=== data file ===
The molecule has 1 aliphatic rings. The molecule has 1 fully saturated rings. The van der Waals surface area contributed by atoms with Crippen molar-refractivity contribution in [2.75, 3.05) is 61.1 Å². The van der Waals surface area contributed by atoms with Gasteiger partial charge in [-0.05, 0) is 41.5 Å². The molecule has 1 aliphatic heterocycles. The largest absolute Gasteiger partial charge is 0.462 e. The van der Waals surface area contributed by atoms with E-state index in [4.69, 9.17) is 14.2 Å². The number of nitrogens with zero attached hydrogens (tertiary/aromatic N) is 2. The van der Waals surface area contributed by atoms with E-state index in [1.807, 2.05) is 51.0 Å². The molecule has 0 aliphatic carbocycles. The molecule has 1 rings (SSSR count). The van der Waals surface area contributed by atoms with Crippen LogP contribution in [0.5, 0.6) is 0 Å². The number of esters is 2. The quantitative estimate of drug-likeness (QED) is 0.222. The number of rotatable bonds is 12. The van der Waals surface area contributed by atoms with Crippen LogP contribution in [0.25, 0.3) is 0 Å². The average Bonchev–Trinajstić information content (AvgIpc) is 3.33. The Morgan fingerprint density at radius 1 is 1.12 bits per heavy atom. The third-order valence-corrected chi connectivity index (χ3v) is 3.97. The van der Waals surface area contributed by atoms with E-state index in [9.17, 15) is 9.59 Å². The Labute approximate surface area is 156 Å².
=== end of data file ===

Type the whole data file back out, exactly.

The molecule has 1 aliphatic rings. The molecule has 1 fully saturated rings. The van der Waals surface area contributed by atoms with Crippen molar-refractivity contribution in [2.75, 3.05) is 61.1 Å². The van der Waals surface area contributed by atoms with Gasteiger partial charge in [-0.05, 0) is 41.5 Å². The molecule has 1 aliphatic heterocycles. The largest absolute Gasteiger partial charge is 0.462 e. The van der Waals surface area contributed by atoms with E-state index in [4.69, 9.17) is 14.2 Å². The number of nitrogens with zero attached hydrogens (tertiary/aromatic N) is 2. The van der Waals surface area contributed by atoms with E-state index in [1.807, 2.05) is 51.0 Å². The molecule has 0 aliphatic carbocycles. The molecule has 1 rings (SSSR count). The van der Waals surface area contributed by atoms with Crippen LogP contribution in [0.5, 0.6) is 0 Å². The number of esters is 2. The quantitative estimate of drug-likeness (QED) is 0.222. The number of rotatable bonds is 12. The van der Waals surface area contributed by atoms with Crippen LogP contribution in [0.25, 0.3) is 0 Å². The average Bonchev–Trinajstić information content (AvgIpc) is 3.33. The Morgan fingerprint density at radius 1 is 1.12 bits per heavy atom. The third-order valence-corrected chi connectivity index (χ3v) is 3.97. The van der Waals surface area contributed by atoms with E-state index in [9.17, 15) is 9.59 Å². The Labute approximate surface area is 156 Å².